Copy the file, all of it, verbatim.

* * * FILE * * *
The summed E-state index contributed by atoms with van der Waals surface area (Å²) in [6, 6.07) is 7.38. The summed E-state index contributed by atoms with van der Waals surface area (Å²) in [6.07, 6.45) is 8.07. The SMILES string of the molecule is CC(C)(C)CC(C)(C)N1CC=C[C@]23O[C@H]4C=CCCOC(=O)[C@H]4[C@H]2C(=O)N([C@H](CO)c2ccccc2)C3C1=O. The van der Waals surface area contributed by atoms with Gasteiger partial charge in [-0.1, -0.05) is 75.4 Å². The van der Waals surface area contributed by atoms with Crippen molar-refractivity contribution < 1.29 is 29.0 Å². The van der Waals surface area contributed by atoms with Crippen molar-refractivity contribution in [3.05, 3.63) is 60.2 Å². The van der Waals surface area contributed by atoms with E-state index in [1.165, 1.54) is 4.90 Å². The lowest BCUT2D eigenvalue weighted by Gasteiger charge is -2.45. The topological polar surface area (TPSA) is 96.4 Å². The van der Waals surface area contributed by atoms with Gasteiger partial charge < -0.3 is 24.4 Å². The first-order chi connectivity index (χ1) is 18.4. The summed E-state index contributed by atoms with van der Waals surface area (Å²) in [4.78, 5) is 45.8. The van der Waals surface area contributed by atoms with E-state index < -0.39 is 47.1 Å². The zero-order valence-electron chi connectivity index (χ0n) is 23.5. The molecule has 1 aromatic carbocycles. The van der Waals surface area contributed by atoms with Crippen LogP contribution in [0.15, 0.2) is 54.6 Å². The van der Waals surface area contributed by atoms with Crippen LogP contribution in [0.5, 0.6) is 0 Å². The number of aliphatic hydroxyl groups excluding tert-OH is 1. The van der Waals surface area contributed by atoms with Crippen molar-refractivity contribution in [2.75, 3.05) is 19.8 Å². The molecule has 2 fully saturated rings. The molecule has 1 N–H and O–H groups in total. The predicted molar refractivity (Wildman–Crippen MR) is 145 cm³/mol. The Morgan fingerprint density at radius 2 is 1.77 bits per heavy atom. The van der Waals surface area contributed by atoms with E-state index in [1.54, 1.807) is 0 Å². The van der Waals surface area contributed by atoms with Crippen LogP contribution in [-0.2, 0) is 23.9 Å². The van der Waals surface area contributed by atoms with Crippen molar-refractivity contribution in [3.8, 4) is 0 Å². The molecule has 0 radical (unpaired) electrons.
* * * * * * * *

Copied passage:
The summed E-state index contributed by atoms with van der Waals surface area (Å²) in [6, 6.07) is 7.38. The summed E-state index contributed by atoms with van der Waals surface area (Å²) in [6.07, 6.45) is 8.07. The SMILES string of the molecule is CC(C)(C)CC(C)(C)N1CC=C[C@]23O[C@H]4C=CCCOC(=O)[C@H]4[C@H]2C(=O)N([C@H](CO)c2ccccc2)C3C1=O. The van der Waals surface area contributed by atoms with Gasteiger partial charge in [-0.1, -0.05) is 75.4 Å². The van der Waals surface area contributed by atoms with Crippen molar-refractivity contribution < 1.29 is 29.0 Å². The van der Waals surface area contributed by atoms with Crippen molar-refractivity contribution in [3.05, 3.63) is 60.2 Å². The van der Waals surface area contributed by atoms with E-state index in [1.165, 1.54) is 4.90 Å². The lowest BCUT2D eigenvalue weighted by Gasteiger charge is -2.45. The topological polar surface area (TPSA) is 96.4 Å². The van der Waals surface area contributed by atoms with Gasteiger partial charge < -0.3 is 24.4 Å². The first-order chi connectivity index (χ1) is 18.4. The summed E-state index contributed by atoms with van der Waals surface area (Å²) in [4.78, 5) is 45.8. The van der Waals surface area contributed by atoms with E-state index < -0.39 is 47.1 Å². The zero-order valence-electron chi connectivity index (χ0n) is 23.5. The molecule has 1 aromatic carbocycles. The van der Waals surface area contributed by atoms with Crippen LogP contribution in [0.15, 0.2) is 54.6 Å². The van der Waals surface area contributed by atoms with Crippen LogP contribution in [0.5, 0.6) is 0 Å². The number of aliphatic hydroxyl groups excluding tert-OH is 1. The van der Waals surface area contributed by atoms with Crippen molar-refractivity contribution in [2.75, 3.05) is 19.8 Å². The molecule has 2 fully saturated rings. The molecule has 1 N–H and O–H groups in total. The predicted molar refractivity (Wildman–Crippen MR) is 145 cm³/mol. The Morgan fingerprint density at radius 2 is 1.77 bits per heavy atom. The van der Waals surface area contributed by atoms with E-state index in [1.54, 1.807) is 0 Å². The van der Waals surface area contributed by atoms with Crippen LogP contribution in [-0.2, 0) is 23.9 Å². The van der Waals surface area contributed by atoms with Crippen molar-refractivity contribution in [3.8, 4) is 0 Å². The molecule has 0 radical (unpaired) electrons.